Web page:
Skip to content Skip to navigation menu

How to fit a kitchen worktop

Fitting a kitchen worktop

This is our step-by-step guide to fitting a kitchen worktop. You’ll learn how to get the right size overhang, how to work with factory edges, create corner joins and use a joining strip. There’s also advice on dealing with walls that aren’t perpendicular and achieving smooth, tidy edges. For the purposes of this demonstration, we use a pre-cut laminate worktop. However, you’ll hear information on how to work with different surfaces when necessary.


When choosing your kitchen worktop, consider the different materials available. Wood, granite, composite and laminate are the most popular. Each needs cutting and treating differently so always check the manufacturer. It’s also a good idea to make use of factory edges when planning the layout of your worktop. Because they’re perfectly straight, they’re ideal for corner joins.

In our guide the worktop is pre-cut laminate, but wood and some composites can be fitted in the same way. If you have to trim the worktop, mark a cutting line on the underside with a pencil, double checking the measurements, and then cut using a power saw. Use a file or sandpaper to remove any rough edges. To cut or fit stone or granite worktops, always use a professional tradesperson. Worktops usually overhang base units. The worktop we’re using is 600mm deep, providing a 10mm overhang at the front. It has been cut to allow a 20mm overhang at the ends.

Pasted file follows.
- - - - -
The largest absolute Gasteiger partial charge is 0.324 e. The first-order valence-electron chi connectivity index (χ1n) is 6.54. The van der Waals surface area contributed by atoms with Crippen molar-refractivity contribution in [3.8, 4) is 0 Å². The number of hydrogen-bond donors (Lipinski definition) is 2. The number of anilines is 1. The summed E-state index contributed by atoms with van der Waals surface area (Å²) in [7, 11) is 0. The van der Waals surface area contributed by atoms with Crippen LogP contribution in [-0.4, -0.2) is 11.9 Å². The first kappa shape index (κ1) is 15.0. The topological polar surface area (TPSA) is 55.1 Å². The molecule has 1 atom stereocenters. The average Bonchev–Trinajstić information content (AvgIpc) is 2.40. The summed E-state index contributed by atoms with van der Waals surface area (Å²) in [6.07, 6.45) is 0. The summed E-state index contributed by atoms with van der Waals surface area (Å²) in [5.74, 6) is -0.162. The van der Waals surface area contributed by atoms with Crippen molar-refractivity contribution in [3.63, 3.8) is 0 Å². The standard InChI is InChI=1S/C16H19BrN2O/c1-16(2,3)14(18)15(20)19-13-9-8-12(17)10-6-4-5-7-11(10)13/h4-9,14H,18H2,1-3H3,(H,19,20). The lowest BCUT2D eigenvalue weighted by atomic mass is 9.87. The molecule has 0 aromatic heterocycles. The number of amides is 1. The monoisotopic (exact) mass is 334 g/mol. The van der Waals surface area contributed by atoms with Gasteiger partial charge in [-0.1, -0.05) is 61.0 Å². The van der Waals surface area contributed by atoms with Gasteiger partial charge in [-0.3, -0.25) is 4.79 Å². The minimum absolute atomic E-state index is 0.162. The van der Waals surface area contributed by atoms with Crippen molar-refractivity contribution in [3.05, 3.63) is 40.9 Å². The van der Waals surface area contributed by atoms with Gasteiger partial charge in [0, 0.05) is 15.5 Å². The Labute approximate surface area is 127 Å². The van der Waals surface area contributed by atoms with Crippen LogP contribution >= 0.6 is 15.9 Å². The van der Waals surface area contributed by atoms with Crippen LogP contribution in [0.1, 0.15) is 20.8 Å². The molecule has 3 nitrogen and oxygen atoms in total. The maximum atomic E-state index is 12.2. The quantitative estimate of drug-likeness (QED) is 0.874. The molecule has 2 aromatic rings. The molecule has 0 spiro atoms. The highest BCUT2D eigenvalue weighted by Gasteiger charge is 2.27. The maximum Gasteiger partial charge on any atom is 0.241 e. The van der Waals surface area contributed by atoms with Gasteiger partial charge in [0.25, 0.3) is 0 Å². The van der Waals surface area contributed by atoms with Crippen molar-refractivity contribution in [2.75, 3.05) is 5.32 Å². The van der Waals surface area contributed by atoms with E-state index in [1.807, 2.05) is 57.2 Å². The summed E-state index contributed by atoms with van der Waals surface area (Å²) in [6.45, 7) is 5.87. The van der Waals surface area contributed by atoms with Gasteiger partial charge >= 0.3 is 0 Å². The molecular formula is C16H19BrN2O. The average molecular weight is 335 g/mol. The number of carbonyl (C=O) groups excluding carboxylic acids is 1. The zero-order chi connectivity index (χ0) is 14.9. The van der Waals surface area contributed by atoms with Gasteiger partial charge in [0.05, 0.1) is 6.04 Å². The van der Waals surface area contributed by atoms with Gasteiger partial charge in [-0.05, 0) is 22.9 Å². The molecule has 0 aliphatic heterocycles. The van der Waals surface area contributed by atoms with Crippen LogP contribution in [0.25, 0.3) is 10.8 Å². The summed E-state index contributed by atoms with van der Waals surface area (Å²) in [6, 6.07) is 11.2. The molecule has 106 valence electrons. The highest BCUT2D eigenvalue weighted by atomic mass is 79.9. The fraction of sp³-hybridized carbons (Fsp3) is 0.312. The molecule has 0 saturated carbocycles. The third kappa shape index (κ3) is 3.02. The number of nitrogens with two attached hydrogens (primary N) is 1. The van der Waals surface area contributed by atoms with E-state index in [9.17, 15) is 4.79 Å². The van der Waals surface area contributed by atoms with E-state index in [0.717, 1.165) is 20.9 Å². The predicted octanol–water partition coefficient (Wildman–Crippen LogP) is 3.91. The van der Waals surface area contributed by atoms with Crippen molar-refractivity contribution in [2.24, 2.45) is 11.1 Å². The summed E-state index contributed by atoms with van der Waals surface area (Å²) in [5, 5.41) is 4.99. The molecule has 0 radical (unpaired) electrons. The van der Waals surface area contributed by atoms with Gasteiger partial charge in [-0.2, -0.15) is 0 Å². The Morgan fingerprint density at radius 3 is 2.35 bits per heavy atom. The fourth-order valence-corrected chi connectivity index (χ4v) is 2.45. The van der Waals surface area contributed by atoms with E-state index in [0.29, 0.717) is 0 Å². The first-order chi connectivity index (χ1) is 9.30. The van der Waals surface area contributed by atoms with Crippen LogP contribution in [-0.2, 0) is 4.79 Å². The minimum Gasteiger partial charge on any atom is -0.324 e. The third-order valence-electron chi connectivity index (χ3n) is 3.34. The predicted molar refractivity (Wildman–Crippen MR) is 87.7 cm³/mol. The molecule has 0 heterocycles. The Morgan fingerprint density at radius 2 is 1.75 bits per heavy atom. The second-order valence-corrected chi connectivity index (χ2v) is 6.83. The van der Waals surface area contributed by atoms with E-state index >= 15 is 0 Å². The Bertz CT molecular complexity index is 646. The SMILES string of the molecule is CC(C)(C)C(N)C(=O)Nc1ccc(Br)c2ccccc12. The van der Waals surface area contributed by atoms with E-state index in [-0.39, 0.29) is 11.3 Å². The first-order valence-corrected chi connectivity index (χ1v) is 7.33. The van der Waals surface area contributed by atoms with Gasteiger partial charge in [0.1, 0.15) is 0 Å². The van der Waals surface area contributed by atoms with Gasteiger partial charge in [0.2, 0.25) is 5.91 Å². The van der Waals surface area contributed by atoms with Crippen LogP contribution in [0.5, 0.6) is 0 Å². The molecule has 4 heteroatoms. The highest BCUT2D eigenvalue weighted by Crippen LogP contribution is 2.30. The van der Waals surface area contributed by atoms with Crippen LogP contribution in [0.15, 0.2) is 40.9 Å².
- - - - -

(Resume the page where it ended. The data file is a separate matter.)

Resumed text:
Always use cleaning products that are appropriate for your chosen worktop to avoid damaging the materials. You should be able to find guidance for this in the manufacturer's instructions.

Wickes Tip

When planning how to fit your worktop, always make the best use of the factory edges. These will always be perfectly square cuts, so use these where possible when making joins in corners.


  • Always wear safety goggles and gloves when operating drills, hacksaws, and powersaws. Facemasks should also be used when cutting laminate surfaces as they are made of chipboard and will release dust when cut.
  • When using adhesive, ensure you protect nearby surfaces and open a window for ventilation.

Step by step instructions

Step 1 of fitting a kitchen worktop

Position the pre-cut worktop sections on the base units, checking the overhang is even using a measuring tape.

Step 2 of fitting a kitchen worktop

To join two pieces of worktop, measure the width of the join and cut a joining strip to the correct length using a hacksaw.

Step 3 of fitting a kitchen worktop

Place the joining strip against one of the cut edges and screw it into place using the pre-drilled holes.

Step 4 of fitting a kitchen worktop

Apply silicone to the joining strip before clamping it against the adjacent length of worktop to make a neat and tidy join.

Step 5 of fitting a kitchen worktop

Clamp the worktop onto the base units and fix from the underside. Drill three holes in the back and front support struts of each cabinet – one either end and one in the middle.

Step 6 of fitting a kitchn worktop

Be sure to set the length of your drill bit to less than the depth of the worktop to prevent drilling through.

Step 7 of fitting a kitchen worktop

Screw the units to the worktop, being careful not to over-tighten.

Step 8 of fitting a kitchen worktop

To finish a cut end, use the end strip supplied. Tape it to the end of the worktop and run a pencil around the edge of the worktop to create an accurate template. Remove and cut along the lines carefully using scissors.

Step 9 of fitting a kitchen worktop

Before using contact adhesive, use masking tape to protect the surface of the worktop.

Step 10 of fitting a kitchen worktop

Carefully brush adhesive onto the end strip and the end of the worktop. Wait 15 minutes before sticking the end strip in place.

Step 11 of fitting a kitchen worktop

Peel off the masking tape. If the end strip still protrudes slightly, use a file or sandpaper to smooth it down.